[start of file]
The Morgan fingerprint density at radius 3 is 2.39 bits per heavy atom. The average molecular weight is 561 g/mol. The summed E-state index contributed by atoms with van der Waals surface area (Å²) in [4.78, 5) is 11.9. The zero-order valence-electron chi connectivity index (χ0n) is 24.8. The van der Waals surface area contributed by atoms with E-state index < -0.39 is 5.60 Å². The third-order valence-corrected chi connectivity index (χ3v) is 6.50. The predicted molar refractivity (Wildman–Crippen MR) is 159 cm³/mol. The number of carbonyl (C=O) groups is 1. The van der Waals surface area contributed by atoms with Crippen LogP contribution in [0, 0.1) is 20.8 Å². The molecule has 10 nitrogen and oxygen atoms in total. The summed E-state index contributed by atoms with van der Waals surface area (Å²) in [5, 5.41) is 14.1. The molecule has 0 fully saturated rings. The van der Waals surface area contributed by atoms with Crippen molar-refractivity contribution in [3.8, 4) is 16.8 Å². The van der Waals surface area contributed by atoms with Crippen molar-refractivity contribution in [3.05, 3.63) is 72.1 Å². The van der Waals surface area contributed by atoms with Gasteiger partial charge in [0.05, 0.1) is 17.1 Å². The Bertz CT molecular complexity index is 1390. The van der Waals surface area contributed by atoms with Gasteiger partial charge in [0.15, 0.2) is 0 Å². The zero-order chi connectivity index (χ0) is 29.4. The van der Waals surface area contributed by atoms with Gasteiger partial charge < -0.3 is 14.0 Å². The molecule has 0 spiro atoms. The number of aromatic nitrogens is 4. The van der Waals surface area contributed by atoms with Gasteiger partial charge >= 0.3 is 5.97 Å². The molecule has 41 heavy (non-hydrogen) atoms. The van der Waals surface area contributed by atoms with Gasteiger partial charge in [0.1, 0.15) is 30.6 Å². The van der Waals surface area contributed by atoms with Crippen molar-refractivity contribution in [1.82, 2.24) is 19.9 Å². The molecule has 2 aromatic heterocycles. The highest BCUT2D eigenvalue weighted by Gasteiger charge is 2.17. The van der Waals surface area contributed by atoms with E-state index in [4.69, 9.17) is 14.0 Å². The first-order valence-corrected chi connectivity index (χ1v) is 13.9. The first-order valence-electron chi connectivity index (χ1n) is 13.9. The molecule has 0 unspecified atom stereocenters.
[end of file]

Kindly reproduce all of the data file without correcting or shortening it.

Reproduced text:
The Morgan fingerprint density at radius 3 is 2.39 bits per heavy atom. The average molecular weight is 561 g/mol. The summed E-state index contributed by atoms with van der Waals surface area (Å²) in [4.78, 5) is 11.9. The zero-order valence-electron chi connectivity index (χ0n) is 24.8. The van der Waals surface area contributed by atoms with E-state index < -0.39 is 5.60 Å². The third-order valence-corrected chi connectivity index (χ3v) is 6.50. The predicted molar refractivity (Wildman–Crippen MR) is 159 cm³/mol. The number of carbonyl (C=O) groups is 1. The van der Waals surface area contributed by atoms with Crippen LogP contribution in [0, 0.1) is 20.8 Å². The molecule has 10 nitrogen and oxygen atoms in total. The summed E-state index contributed by atoms with van der Waals surface area (Å²) in [5, 5.41) is 14.1. The molecule has 0 fully saturated rings. The van der Waals surface area contributed by atoms with Crippen molar-refractivity contribution in [3.8, 4) is 16.8 Å². The van der Waals surface area contributed by atoms with Crippen molar-refractivity contribution in [3.05, 3.63) is 72.1 Å². The van der Waals surface area contributed by atoms with Gasteiger partial charge in [0.05, 0.1) is 17.1 Å². The Bertz CT molecular complexity index is 1390. The van der Waals surface area contributed by atoms with Gasteiger partial charge in [0.15, 0.2) is 0 Å². The zero-order chi connectivity index (χ0) is 29.4. The van der Waals surface area contributed by atoms with Gasteiger partial charge < -0.3 is 14.0 Å². The molecule has 0 spiro atoms. The number of aromatic nitrogens is 4. The van der Waals surface area contributed by atoms with Gasteiger partial charge >= 0.3 is 5.97 Å². The molecule has 41 heavy (non-hydrogen) atoms. The van der Waals surface area contributed by atoms with Gasteiger partial charge in [0.1, 0.15) is 30.6 Å². The van der Waals surface area contributed by atoms with Crippen molar-refractivity contribution in [1.82, 2.24) is 19.9 Å². The molecule has 2 aromatic heterocycles. The highest BCUT2D eigenvalue weighted by Gasteiger charge is 2.17. The van der Waals surface area contributed by atoms with E-state index in [4.69, 9.17) is 14.0 Å². The first-order valence-corrected chi connectivity index (χ1v) is 13.9. The first-order valence-electron chi connectivity index (χ1n) is 13.9. The molecule has 0 unspecified atom stereocenters.